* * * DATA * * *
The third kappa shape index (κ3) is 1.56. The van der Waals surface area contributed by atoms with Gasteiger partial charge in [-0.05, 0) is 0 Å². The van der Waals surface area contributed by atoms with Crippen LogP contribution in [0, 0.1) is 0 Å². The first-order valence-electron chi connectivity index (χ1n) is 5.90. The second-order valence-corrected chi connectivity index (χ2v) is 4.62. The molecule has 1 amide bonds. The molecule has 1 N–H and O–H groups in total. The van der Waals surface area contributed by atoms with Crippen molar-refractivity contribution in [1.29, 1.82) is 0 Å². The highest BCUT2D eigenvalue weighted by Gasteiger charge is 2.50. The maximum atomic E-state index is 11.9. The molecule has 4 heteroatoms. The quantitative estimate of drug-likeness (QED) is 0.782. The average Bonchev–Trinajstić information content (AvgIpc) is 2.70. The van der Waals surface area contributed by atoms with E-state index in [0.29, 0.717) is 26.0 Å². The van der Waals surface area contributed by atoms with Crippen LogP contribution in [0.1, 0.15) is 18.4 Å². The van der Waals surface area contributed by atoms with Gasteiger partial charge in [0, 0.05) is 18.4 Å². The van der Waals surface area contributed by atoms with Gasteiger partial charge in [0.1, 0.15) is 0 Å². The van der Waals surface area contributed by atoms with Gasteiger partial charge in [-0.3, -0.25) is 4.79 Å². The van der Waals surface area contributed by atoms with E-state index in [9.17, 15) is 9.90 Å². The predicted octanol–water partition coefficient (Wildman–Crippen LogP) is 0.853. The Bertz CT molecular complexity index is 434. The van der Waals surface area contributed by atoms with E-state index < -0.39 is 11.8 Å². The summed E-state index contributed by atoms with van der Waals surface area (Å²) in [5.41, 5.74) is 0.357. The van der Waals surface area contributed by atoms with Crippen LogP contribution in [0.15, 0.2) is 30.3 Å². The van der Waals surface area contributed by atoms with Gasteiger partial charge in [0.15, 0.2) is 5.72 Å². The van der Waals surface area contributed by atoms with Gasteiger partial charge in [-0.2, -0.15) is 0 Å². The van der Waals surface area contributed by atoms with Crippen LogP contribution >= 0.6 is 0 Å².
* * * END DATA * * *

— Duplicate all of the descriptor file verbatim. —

The third kappa shape index (κ3) is 1.56. The van der Waals surface area contributed by atoms with Gasteiger partial charge in [-0.05, 0) is 0 Å². The van der Waals surface area contributed by atoms with Crippen LogP contribution in [0, 0.1) is 0 Å². The first-order valence-electron chi connectivity index (χ1n) is 5.90. The second-order valence-corrected chi connectivity index (χ2v) is 4.62. The molecule has 1 amide bonds. The molecule has 1 N–H and O–H groups in total. The van der Waals surface area contributed by atoms with Crippen molar-refractivity contribution in [1.29, 1.82) is 0 Å². The highest BCUT2D eigenvalue weighted by Gasteiger charge is 2.50. The maximum atomic E-state index is 11.9. The molecule has 4 heteroatoms. The quantitative estimate of drug-likeness (QED) is 0.782. The average Bonchev–Trinajstić information content (AvgIpc) is 2.70. The van der Waals surface area contributed by atoms with E-state index in [0.29, 0.717) is 26.0 Å². The van der Waals surface area contributed by atoms with Crippen LogP contribution in [0.1, 0.15) is 18.4 Å². The van der Waals surface area contributed by atoms with Gasteiger partial charge in [0, 0.05) is 18.4 Å². The van der Waals surface area contributed by atoms with Gasteiger partial charge in [0.1, 0.15) is 0 Å². The van der Waals surface area contributed by atoms with Gasteiger partial charge in [-0.3, -0.25) is 4.79 Å². The van der Waals surface area contributed by atoms with E-state index in [9.17, 15) is 9.90 Å². The predicted octanol–water partition coefficient (Wildman–Crippen LogP) is 0.853. The Bertz CT molecular complexity index is 434. The van der Waals surface area contributed by atoms with E-state index < -0.39 is 11.8 Å². The summed E-state index contributed by atoms with van der Waals surface area (Å²) in [5.41, 5.74) is 0.357. The van der Waals surface area contributed by atoms with Crippen LogP contribution in [0.15, 0.2) is 30.3 Å². The van der Waals surface area contributed by atoms with Gasteiger partial charge in [0.15, 0.2) is 5.72 Å². The van der Waals surface area contributed by atoms with Gasteiger partial charge in [-0.2, -0.15) is 0 Å². The van der Waals surface area contributed by atoms with Crippen LogP contribution >= 0.6 is 0 Å².